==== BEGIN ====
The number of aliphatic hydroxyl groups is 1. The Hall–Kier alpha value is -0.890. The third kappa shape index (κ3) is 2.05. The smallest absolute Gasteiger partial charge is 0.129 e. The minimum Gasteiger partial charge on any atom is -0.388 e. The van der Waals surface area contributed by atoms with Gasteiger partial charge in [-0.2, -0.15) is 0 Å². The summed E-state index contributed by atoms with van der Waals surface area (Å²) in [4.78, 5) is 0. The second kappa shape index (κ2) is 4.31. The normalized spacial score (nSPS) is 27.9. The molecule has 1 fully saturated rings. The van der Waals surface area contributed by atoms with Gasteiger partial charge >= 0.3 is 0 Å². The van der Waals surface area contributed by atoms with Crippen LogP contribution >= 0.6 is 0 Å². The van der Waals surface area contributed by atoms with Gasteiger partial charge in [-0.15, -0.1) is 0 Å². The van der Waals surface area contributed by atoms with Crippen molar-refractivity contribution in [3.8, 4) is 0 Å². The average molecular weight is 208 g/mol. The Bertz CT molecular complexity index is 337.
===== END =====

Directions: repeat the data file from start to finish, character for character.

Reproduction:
The number of aliphatic hydroxyl groups is 1. The Hall–Kier alpha value is -0.890. The third kappa shape index (κ3) is 2.05. The smallest absolute Gasteiger partial charge is 0.129 e. The minimum Gasteiger partial charge on any atom is -0.388 e. The van der Waals surface area contributed by atoms with Gasteiger partial charge in [-0.2, -0.15) is 0 Å². The summed E-state index contributed by atoms with van der Waals surface area (Å²) in [4.78, 5) is 0. The second kappa shape index (κ2) is 4.31. The normalized spacial score (nSPS) is 27.9. The molecule has 1 fully saturated rings. The van der Waals surface area contributed by atoms with Gasteiger partial charge >= 0.3 is 0 Å². The van der Waals surface area contributed by atoms with Crippen LogP contribution >= 0.6 is 0 Å². The van der Waals surface area contributed by atoms with Gasteiger partial charge in [-0.15, -0.1) is 0 Å². The van der Waals surface area contributed by atoms with Crippen molar-refractivity contribution in [3.8, 4) is 0 Å². The average molecular weight is 208 g/mol. The Bertz CT molecular complexity index is 337.